E. SPLIT-INTEREST GIFTS. To differentiate between amount of income “to be paid to beneficiary and value for purposes of calculating charitable contribution deduction.”
(a) For purposes of computing annuity payment or annuity trust payment, include accrued interest.
(b) However, in calculating charitable deduction, ignore accrued interest because that is ordinary income element without any cost basis. Therefore, no charitable deduction.
VII. U.S. SAVINGS BONDS.
A. TAXATION OF U.S. SAVINGS BONDS.
1. Interest always free of state and local income tax. Interest accumulated free of federal income tax unless holder of bonds elects to report interest annually as it accrues.
2. However, when bonds are cashed in, reissued to another person or redeemed on maturity, then built up interest taxable.
3. Rollover to HH bonds; defers reporting of accumulated interest.
4. Problem with matured bonds - no longer accrue interest.
B. LIFETIME GIFTS.
1. Treasury Regulations restrict lifetime transfers except to family members and “personal estate trusts” such as revocable living trusts.
2. So, to make charitable gift, individual must cash in bond, give cash and claim a charitable contribution deduction of said interest income.
(a) Many bond owners claim standard deduction and, therefore, get no tax benefit from a charitable deduction.
(b) If, however, bond owner has significant other income, could be a wash.
Example: Individual cashes in $50,000 B bonds generating $25,000 of interest income. She has $25,000 of other income. She gives the $50,000 of the redemption proceeds to charity and can deduct up to 50% of her adjusted gross income. She deducts $25,000 (one-half of $50,000) thereby offsetting the $25,000 of interest income. Her tax status is the same - - she has $25,000 of income.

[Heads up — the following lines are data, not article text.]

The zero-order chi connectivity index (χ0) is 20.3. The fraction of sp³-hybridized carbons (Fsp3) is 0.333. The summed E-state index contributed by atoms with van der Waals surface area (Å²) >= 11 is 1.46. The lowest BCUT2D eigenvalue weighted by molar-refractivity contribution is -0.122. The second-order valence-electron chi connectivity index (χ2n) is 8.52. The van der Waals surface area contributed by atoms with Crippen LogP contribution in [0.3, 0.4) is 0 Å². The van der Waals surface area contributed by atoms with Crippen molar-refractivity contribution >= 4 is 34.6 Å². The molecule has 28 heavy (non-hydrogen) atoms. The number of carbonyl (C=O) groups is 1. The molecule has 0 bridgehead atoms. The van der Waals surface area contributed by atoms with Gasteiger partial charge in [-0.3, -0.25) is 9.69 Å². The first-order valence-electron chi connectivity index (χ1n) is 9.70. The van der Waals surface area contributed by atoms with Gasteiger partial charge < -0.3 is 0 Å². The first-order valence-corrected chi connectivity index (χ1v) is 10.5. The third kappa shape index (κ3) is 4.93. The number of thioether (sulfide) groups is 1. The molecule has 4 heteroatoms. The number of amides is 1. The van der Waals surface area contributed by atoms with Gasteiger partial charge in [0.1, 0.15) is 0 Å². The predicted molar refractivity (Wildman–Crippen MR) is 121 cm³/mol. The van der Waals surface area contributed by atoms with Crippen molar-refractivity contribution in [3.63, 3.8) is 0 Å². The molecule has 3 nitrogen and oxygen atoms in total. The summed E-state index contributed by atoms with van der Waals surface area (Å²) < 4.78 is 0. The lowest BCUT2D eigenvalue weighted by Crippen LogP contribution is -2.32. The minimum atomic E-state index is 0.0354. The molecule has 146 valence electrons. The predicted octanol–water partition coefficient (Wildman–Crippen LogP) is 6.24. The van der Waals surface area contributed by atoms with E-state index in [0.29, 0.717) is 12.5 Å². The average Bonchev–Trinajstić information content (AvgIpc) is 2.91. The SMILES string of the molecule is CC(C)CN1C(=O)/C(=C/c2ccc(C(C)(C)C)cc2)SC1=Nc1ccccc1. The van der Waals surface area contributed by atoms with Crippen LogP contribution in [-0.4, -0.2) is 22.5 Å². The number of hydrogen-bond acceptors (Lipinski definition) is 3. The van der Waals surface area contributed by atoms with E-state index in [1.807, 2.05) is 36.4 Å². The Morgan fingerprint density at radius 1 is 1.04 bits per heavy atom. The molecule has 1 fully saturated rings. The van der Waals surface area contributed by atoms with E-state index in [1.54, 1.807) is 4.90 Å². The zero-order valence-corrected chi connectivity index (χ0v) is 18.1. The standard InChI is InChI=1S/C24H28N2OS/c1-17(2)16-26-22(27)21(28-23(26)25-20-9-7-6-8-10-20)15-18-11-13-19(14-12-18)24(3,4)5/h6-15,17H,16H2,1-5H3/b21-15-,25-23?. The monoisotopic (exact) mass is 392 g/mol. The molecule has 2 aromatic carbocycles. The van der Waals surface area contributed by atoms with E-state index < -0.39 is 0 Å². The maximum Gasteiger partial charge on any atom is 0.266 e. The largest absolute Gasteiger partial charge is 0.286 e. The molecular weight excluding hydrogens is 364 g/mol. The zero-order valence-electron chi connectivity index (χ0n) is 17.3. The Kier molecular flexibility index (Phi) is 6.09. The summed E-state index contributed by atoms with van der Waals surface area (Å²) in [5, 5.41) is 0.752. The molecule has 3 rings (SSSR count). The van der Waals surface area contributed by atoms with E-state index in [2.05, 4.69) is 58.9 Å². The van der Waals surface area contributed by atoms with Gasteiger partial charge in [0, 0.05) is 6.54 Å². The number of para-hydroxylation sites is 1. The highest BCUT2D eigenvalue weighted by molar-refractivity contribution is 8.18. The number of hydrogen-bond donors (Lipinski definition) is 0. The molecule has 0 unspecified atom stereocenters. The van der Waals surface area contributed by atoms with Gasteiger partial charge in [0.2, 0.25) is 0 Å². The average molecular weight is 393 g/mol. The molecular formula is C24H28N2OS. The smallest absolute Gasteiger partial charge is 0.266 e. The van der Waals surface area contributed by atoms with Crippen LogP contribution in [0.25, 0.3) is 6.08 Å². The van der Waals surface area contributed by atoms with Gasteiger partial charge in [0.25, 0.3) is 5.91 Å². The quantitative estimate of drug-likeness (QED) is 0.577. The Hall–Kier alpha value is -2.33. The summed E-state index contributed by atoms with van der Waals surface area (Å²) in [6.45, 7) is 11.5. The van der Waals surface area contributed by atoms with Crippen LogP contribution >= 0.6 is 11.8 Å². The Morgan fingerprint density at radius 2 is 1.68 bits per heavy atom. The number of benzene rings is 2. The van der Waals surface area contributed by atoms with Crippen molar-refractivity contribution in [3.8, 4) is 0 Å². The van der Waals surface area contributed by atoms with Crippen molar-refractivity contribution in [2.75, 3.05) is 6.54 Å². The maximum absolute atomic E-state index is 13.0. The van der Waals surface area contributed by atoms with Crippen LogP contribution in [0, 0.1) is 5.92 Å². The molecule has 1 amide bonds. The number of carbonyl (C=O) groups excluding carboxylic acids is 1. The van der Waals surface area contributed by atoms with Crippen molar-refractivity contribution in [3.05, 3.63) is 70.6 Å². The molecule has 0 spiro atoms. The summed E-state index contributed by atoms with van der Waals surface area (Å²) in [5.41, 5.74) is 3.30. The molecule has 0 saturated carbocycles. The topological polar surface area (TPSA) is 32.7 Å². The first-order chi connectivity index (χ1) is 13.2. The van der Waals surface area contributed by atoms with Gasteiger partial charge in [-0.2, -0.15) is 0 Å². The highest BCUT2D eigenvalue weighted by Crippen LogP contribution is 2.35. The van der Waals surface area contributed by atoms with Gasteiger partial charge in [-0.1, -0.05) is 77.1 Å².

3. If gift is for charitable gift annuity, charitable deductions is only for value of charitable gift portion. Therefore, difficult to completely avoid income tax. But, reducing payment can leverage charitable deduction to offset more of the interest income. Increase in income also helps to mitigate tax on the interest income.
C. U.S. SAVINGS BONDS ARE INCOME IN RESPECT OF A DECEDENT (IRD) ASSET.
1. Unlike capital gain asset, IRD assets get no step-up basis at death.
2. IRD income includable in gross estate and in estate’s (or beneficiary’s) income. Person who inherits IRD assets have to report IRD income.
3. Law allows income tax deduction (not subject to 2% floor on miscellaneous itemized deductions) for amount of estate tax paid attributable to the IRD.
4. Since charities are tax exempt, a bequest of IRD asset to charity will generate both an estate tax charitable deduction and the IRD would not be taxed to the charity.
5. If testamentary CRT established and funded with bonds, income tax on IRD is avoided but charitable deduction is for calculated value of remainder interest.
6. IRS has ruled that income tax deduction for estate tax attributable to IRD asset not allowed to beneficiaries but only to CRT.
If you think you may require the assistance of Lisa Newfield in any matter, email (email@example.com) or phone her (914-385-1032) with any question you may have.